September 24, 2018
Technology is changing the way financial advisers work, with software and apps increasingly central to what advisers do.
It’s also changing what clients expect from their advisers — and potentially enabling advisers to offer new kinds of services.
Here’s five ways technology is already reshaping the business, and how it’s going to change in the near future.
The rise of automated financial advice could unlock a potentially huge pool of new customers, according to a 2017 Deloitte report on the UK financial advice market.
Deloitte predicts that while many customers will move to automated financial advice, there will also be many customers who prefer a ‘hybrid’ service (ie using software and speaking to an adviser).
Deloitte predicts that with 18 million UK adults with savings of more than £5,000, up to 40% would be willing to pay for automated/hybrid advice — potentially meaning seven million new customers.
Deloitte said, ‘For more complex decisions, customers will still want to speak with an adviser in addition to using a website — the so-called hybrid model — to ensure they have made good choices.’
Integration of data and the use of innovative software will enable financial advisers to automate previously time-consuming processes. Freeing up adviser time for them to focus on their face-to-face offering, using good technology to supplement, rather than replace, flesh-and-blood advice, will allow advisers to offer more services.
Steve Andrews, Head of Managed Solutions, Focus Group, says, “New technology has the ability to provide essential savings and investment services to many more people, in an informative, engaging and more affordable way. Traditional advisory firms can embed these technologies into their propositions, enhancing their existing services and to open up services to a wider customer base.”
He continues, “How consumers access and purchase goods and services have significantly changed, so firms who embrace new enhanced services with the consumer at the centre will gain a competitive advantage. New digital technologies will also drive increased efficiencies across functions in the back office, administration, compliance, monitoring and reporting.”
New legislation such as Open Banking, forcing banks to make data available to customers, could mean advisory firms and providers are able to offer new services.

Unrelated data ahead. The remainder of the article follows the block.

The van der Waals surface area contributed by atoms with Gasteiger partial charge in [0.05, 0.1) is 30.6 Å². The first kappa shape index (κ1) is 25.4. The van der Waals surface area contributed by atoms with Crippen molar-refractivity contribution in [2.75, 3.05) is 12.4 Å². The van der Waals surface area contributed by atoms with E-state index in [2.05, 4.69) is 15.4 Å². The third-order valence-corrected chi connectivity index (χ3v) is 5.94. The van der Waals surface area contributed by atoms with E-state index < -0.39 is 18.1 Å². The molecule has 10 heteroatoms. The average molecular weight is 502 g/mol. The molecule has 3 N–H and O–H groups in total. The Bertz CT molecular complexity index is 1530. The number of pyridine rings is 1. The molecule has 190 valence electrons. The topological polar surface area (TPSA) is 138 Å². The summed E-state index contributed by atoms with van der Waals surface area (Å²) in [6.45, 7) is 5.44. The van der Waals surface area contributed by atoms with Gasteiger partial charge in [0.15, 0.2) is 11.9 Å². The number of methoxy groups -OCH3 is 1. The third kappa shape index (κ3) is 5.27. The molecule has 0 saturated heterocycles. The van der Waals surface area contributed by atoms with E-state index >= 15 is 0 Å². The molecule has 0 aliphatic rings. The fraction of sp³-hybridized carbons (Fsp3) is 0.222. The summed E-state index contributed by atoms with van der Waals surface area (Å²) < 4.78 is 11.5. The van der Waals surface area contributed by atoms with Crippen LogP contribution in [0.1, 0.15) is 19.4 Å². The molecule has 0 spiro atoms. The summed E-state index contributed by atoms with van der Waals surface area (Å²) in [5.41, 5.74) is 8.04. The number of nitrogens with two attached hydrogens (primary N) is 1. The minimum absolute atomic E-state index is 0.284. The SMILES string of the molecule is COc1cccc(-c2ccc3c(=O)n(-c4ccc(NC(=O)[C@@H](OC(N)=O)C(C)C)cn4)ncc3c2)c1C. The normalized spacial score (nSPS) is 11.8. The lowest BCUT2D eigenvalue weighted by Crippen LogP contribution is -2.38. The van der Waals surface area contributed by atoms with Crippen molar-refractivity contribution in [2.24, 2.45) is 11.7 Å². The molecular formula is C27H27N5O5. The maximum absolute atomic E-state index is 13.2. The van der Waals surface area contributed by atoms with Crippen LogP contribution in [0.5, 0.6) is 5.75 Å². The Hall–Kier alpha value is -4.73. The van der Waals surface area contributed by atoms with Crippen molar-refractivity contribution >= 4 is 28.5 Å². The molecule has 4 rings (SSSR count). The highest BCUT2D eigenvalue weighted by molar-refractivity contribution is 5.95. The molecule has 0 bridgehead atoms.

Steve Andrews, Head of Managed Services, at Focus Solutions, says, ‘Data sharing is going to be an essential factor in the digital transformation of the industry. That ability to analyse real-time data can both support the traditional advice process — by significantly reducing administration time — while new developments in Artificial Intelligence (AI) can be implemented to support digital services.”
Advisory firms who can provide very transparent, 24/7 services, like access to client portals that can provide real-time valuations, essential communications and information, will increase their customers’ awareness and understanding of their financial position. Tools that will ultimately increase their client’s engagement and trust.
A Deloitte report on trends in wealth management suggests that customers increasingly ‘want to stay in control of their financial lives and understand the advice they receive.’
Software tools will increasingly allow customers to be part of the big decisions in their financial lives.
‘Detailed planning enriches the advice process and client relationship,’ Andrews, explains.
Artificial intelligence has the ability to engage millennial consumers, in fact all potential consumers. The modern consumer is increasingly used to purchasing goods and services in this way, for example hailing an Uber or buying from Amazon. The expectation will be no different when buying professional services.
New technology platforms and applications will make financial advice more engaging and informative to meet the changing needs from the modern consumer.
Gartner predicts that by the end of 2020, 20% of people in developed countries will use AI in their everyday tasks.